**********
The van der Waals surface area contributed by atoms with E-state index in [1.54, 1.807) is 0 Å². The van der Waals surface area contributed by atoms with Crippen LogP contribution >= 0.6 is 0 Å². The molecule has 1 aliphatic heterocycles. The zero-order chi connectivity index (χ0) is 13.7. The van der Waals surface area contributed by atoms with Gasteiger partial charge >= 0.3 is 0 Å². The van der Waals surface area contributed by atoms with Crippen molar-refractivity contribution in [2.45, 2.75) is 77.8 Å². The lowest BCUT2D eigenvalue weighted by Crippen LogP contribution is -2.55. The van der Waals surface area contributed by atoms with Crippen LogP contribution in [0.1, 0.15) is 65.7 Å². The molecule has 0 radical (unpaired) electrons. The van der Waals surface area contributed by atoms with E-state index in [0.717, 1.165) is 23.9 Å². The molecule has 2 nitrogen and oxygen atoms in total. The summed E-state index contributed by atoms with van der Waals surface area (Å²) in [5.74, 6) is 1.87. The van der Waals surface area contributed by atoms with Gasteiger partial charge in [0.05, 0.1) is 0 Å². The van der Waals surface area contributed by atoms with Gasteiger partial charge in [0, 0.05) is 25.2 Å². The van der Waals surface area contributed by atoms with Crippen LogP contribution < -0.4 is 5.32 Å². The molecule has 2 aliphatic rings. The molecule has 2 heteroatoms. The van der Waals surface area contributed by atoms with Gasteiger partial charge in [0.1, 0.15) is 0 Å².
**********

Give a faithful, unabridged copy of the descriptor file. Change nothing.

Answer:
The van der Waals surface area contributed by atoms with E-state index in [1.54, 1.807) is 0 Å². The van der Waals surface area contributed by atoms with Crippen LogP contribution >= 0.6 is 0 Å². The molecule has 1 aliphatic heterocycles. The zero-order chi connectivity index (χ0) is 13.7. The van der Waals surface area contributed by atoms with Gasteiger partial charge >= 0.3 is 0 Å². The van der Waals surface area contributed by atoms with Crippen molar-refractivity contribution in [2.45, 2.75) is 77.8 Å². The lowest BCUT2D eigenvalue weighted by Crippen LogP contribution is -2.55. The van der Waals surface area contributed by atoms with Crippen LogP contribution in [0.1, 0.15) is 65.7 Å². The molecule has 0 radical (unpaired) electrons. The van der Waals surface area contributed by atoms with E-state index in [0.717, 1.165) is 23.9 Å². The molecule has 2 nitrogen and oxygen atoms in total. The summed E-state index contributed by atoms with van der Waals surface area (Å²) in [5.74, 6) is 1.87. The van der Waals surface area contributed by atoms with Gasteiger partial charge in [0.05, 0.1) is 0 Å². The van der Waals surface area contributed by atoms with Gasteiger partial charge in [0, 0.05) is 25.2 Å². The van der Waals surface area contributed by atoms with Crippen LogP contribution < -0.4 is 5.32 Å². The molecule has 2 aliphatic rings. The molecule has 2 heteroatoms. The van der Waals surface area contributed by atoms with Gasteiger partial charge in [0.1, 0.15) is 0 Å².